Energy costs per vehicle up 1300%, threatening automotive supply chain warns S&P Mobility

Gas and electricity once accounted for less than €50 per vehicle produced, but the bill now ranges from €687 to €773 per vehicle

Image by Niek Verlaan from Pixabay

Soaring energy costs are hitting European car manufacturers and could result in losses of more than 1 million units per quarter from Q4 2022 to the end of 2023, according to forecasts by S&P Global Mobility and S&P Commodity Insights.

Initial production estimates in the 4–4.5-million-unit range per quarter, which would have represented limited growth, could now fall down to as low as 2.75–3 million units per quarter in their opinion.

S&P has reached this conclusion as a result of the existing shortages in many key components, combining with the energy crunch caused by the Ukraine war worsening as a result of a forecasted cold, wet winter.

S&P Global Mobility noted in a release that they expect, “Significant supply chain disruption from November through spring. We also anticipate disruption of the traditional just-in-time supply model due to some suppliers implementing a schedule of working fractional-months on a 24/7 setup – which can be more energy-efficient than traditional weekly shifts due to the latter's higher start-up and shut-down energy costs.”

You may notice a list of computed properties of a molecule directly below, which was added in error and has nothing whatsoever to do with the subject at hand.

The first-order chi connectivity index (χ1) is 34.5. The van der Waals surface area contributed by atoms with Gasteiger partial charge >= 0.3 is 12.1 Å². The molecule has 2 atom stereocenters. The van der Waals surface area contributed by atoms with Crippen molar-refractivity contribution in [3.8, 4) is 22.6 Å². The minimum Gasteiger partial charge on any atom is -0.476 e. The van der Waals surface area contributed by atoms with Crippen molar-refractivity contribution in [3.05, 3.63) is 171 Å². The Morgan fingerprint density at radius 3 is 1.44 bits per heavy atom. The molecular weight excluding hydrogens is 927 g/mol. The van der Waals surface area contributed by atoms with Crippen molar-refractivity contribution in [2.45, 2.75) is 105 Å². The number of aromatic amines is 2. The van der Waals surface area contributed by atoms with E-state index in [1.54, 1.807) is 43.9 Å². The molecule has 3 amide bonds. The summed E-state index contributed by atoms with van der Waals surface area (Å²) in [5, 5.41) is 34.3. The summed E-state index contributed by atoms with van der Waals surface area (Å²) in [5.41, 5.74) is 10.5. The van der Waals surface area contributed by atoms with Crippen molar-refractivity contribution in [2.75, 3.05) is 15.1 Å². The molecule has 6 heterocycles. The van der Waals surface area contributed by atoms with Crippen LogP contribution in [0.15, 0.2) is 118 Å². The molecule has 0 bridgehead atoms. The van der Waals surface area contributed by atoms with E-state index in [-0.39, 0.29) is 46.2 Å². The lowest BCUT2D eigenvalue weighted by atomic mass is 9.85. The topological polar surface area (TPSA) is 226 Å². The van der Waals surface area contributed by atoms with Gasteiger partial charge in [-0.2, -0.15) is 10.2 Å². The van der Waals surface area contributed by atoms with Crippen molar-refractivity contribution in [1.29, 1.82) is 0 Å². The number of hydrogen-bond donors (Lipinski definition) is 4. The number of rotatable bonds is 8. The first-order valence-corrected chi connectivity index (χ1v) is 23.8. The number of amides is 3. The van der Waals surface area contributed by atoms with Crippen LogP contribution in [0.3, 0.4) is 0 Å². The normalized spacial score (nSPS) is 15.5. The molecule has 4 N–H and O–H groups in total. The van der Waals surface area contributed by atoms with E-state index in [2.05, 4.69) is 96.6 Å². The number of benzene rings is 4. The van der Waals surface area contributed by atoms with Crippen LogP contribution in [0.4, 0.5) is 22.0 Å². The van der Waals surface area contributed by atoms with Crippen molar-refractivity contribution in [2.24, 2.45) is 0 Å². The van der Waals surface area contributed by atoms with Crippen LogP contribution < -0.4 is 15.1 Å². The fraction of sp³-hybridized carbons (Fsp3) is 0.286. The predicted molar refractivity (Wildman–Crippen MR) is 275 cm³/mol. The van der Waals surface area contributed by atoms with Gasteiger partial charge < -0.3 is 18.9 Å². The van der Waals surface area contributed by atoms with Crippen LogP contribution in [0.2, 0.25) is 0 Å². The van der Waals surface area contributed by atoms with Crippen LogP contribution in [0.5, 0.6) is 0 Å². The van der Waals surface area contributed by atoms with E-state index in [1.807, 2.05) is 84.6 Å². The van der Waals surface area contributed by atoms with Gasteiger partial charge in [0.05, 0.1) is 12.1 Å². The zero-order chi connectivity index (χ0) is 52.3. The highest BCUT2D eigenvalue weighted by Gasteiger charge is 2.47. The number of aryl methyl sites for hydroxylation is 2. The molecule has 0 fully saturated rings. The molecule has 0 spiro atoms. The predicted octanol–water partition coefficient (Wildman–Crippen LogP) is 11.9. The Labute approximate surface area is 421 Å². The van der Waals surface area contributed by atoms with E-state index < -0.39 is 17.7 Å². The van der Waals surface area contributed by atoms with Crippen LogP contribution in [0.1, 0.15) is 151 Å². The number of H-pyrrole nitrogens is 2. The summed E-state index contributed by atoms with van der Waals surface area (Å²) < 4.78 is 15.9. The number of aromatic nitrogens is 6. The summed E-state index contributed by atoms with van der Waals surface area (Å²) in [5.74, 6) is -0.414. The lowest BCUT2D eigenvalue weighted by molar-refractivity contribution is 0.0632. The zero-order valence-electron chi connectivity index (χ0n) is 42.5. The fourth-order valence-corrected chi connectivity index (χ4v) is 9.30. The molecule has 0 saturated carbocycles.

They also warn of this not being a purely regional crisis, with automotive exports from Europe to rest of the world already affected and potentially could be cut even further.

"Pressure on the automotive supply chain will be intense, especially the more one moves upstream from vehicle manufacturing," said Edwin Pope, Principal Analyst, Materials & Lightweighting at S&P Global Mobility. "As you go further upstream, the sheltering the OEM provides becomes less," Pope said. "Additionally, smaller companies in Tiers 2 and 3 of the supply chain are likely to neither have the resources nor the operational sophistication required for hedging instruments, forward contracts and the like."

"Upstream supplier parts production constraints could impact OEM volumes. As a result, we see a risk of OEMs halting shipments of completed vehicles due to shortages of single components, which are not necessarily coupled to country-level energy policies."

However, it is worth noting that thus far European gas inventories are high and mild temperatures across the continent have delayed the heating season, resulting in much lower demand than normal. There has also been strong wind generation in September and October 2022. This has meant falling gas prices and reduced pressure on European firms. There is therefore a chance that Europe could avoid the worst effects of Russia’s gas restrictions this winter.

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